It’s kind of insane how much Screaming Females improve with each record. 2010’s Castle Talk was a stellar punky effort from the band with a few classic rock guitar moments. Talk’s follow-up, Ugly, gloriously ups the ante on Marissa Paternoster’s many guitar tricks. It’s almost a cliché at this point to call each Screaming Females album the group’s best, but that’s a good thing.
But first, can we talk about Steve Albini for a sec? I know he doesn’t like to be called a "record producer," only an "engineer," but as soon as the drums kick in on opening track “It All Means Nothing,” it’s pretty clear who’s recording this band. All these years after Nirvana’s In Utero, it’s obvious that Albini is still the go-to guy for recording drums. He also highlights guitars a whole lot here. Structurally, the songs on Ugly aren’t really that different from those on Castle Talk, but the shift in emphasis is a huge departure.
Albini’s true gift is bringing out what already resides within bands. He isn’t someone who bends them to what he thinks they should sound like, even though his production definitely has a signature. Castle Talk found Screaming Females operating from more of a surf rock retro punk style; here, they come off like a mix between the Jimi Hendrix Experience’s psych-rock escapades and Archers of Loaf’s alternative anger. Point is, the guitar sounds amazing.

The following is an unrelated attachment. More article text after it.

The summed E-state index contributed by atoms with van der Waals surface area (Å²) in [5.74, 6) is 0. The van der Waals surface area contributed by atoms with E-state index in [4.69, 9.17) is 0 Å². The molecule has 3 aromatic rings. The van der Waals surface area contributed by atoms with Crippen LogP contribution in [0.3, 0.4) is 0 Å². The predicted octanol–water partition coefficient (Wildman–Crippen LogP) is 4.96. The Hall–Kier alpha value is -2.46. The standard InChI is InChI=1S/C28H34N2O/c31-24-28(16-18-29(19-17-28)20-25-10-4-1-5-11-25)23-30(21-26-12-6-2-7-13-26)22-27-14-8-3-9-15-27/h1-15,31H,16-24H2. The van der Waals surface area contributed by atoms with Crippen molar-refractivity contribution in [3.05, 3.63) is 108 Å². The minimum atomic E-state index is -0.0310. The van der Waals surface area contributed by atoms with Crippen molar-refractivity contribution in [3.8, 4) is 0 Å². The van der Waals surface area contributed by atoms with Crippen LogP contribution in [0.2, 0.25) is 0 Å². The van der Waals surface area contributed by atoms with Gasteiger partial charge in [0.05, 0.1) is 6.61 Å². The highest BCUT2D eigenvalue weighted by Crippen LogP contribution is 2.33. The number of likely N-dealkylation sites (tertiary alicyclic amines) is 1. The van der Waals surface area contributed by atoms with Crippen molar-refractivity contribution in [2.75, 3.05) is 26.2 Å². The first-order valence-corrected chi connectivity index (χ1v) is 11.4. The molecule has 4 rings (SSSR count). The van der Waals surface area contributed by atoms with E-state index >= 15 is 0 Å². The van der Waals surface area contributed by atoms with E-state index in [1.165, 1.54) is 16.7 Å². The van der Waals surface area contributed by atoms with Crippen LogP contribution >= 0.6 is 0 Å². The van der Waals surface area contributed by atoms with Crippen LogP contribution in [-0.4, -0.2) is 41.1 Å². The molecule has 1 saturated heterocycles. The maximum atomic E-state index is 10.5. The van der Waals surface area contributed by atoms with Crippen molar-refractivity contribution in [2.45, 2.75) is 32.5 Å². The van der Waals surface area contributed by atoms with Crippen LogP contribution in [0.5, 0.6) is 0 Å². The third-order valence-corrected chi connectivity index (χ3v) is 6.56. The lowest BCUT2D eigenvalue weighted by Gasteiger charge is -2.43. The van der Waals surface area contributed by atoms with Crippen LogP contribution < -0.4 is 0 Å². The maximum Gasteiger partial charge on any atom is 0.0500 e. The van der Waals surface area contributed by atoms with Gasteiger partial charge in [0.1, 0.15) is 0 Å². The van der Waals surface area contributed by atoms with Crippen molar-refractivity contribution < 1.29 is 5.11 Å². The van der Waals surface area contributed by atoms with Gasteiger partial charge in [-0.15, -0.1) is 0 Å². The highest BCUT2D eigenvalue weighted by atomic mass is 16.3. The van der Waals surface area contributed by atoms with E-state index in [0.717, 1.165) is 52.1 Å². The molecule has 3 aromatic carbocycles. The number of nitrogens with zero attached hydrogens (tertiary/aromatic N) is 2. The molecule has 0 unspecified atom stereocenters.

That all being said, Screaming Females still can’t quite sustain their rock assaults for an entire record, and Ugly sags a little wee bit in the middle, much like Castle Talk did. But the songs that are out and out great certainly compensate. “It All Means Nothing” is a pounding alt-rocker that should get heads a-bobbing. “Rotten Apple” packs such a catchy chorus that, years from now, historians from another planet will mostly hold it up as an example of how SF totally could have been bigger if all the squares in mainstream America weren’t so dim. The best moment on the record, though, comes on “Leave It All Up to Me.” That track just slays all around as Paternoster fires off some spicy licks. There’s a thoroughly rocking outro to this one that could solve all wars. Seriously. Just put that coda on repeat and boom, no more misunderstanding or intolerance ever again. You’re welcome, people of the future.
What’s funny about calling Ugly an indie rock record is that it has roots in a bevy of established rock ‘n’ roll styles from the last 50 years. In a better, happier world, this kind of stuff would be the standard, not the underground.